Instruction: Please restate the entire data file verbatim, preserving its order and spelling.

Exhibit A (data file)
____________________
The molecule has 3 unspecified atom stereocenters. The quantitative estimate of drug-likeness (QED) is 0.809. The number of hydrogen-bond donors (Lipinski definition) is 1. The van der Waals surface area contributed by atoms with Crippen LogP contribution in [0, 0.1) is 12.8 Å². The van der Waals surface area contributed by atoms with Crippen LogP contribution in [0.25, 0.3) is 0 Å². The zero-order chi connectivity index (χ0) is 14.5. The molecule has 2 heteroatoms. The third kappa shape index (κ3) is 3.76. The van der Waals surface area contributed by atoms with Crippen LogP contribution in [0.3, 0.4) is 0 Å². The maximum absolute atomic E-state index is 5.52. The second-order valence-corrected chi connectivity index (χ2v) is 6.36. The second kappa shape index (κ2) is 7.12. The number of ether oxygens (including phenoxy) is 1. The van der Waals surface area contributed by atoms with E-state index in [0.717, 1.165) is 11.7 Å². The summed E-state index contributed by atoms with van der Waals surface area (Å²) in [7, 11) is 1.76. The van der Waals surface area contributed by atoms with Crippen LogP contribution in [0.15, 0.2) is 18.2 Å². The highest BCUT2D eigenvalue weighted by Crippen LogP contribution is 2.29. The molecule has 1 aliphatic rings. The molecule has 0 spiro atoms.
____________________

The molecule has 3 unspecified atom stereocenters. The quantitative estimate of drug-likeness (QED) is 0.809. The number of hydrogen-bond donors (Lipinski definition) is 1. The van der Waals surface area contributed by atoms with Crippen LogP contribution in [0, 0.1) is 12.8 Å². The van der Waals surface area contributed by atoms with Crippen LogP contribution in [0.25, 0.3) is 0 Å². The zero-order chi connectivity index (χ0) is 14.5. The molecule has 2 heteroatoms. The third kappa shape index (κ3) is 3.76. The van der Waals surface area contributed by atoms with Crippen LogP contribution in [0.3, 0.4) is 0 Å². The maximum absolute atomic E-state index is 5.52. The second-order valence-corrected chi connectivity index (χ2v) is 6.36. The second kappa shape index (κ2) is 7.12. The number of ether oxygens (including phenoxy) is 1. The van der Waals surface area contributed by atoms with E-state index in [0.717, 1.165) is 11.7 Å². The summed E-state index contributed by atoms with van der Waals surface area (Å²) in [7, 11) is 1.76. The van der Waals surface area contributed by atoms with Crippen LogP contribution in [0.15, 0.2) is 18.2 Å². The highest BCUT2D eigenvalue weighted by Crippen LogP contribution is 2.29. The molecule has 1 aliphatic rings. The molecule has 0 spiro atoms.